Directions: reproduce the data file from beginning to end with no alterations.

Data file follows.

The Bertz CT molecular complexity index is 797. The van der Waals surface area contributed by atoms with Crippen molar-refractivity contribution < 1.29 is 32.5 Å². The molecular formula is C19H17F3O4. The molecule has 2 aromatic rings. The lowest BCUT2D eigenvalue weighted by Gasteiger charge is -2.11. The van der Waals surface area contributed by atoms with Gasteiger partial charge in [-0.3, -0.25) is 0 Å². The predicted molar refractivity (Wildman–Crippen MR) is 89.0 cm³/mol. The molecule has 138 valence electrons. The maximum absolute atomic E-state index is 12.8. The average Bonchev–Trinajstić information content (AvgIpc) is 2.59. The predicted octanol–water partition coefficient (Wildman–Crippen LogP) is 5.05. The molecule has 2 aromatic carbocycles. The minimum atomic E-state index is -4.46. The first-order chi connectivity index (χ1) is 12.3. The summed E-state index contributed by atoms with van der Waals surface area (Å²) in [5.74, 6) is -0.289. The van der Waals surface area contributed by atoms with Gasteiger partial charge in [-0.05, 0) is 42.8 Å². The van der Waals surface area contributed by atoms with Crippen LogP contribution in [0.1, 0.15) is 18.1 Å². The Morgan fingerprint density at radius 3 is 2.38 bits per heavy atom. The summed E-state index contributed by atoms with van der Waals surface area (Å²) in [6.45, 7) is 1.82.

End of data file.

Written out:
The Bertz CT molecular complexity index is 797. The van der Waals surface area contributed by atoms with Crippen molar-refractivity contribution < 1.29 is 32.5 Å². The molecular formula is C19H17F3O4. The molecule has 2 aromatic rings. The lowest BCUT2D eigenvalue weighted by Gasteiger charge is -2.11. The van der Waals surface area contributed by atoms with Gasteiger partial charge in [-0.3, -0.25) is 0 Å². The predicted molar refractivity (Wildman–Crippen MR) is 89.0 cm³/mol. The molecule has 138 valence electrons. The maximum absolute atomic E-state index is 12.8. The average Bonchev–Trinajstić information content (AvgIpc) is 2.59. The predicted octanol–water partition coefficient (Wildman–Crippen LogP) is 5.05. The molecule has 2 aromatic carbocycles. The minimum atomic E-state index is -4.46. The first-order chi connectivity index (χ1) is 12.3. The summed E-state index contributed by atoms with van der Waals surface area (Å²) in [5.74, 6) is -0.289. The van der Waals surface area contributed by atoms with Gasteiger partial charge in [-0.05, 0) is 42.8 Å². The van der Waals surface area contributed by atoms with Crippen LogP contribution in [0.1, 0.15) is 18.1 Å². The Morgan fingerprint density at radius 3 is 2.38 bits per heavy atom. The summed E-state index contributed by atoms with van der Waals surface area (Å²) in [6.45, 7) is 1.82.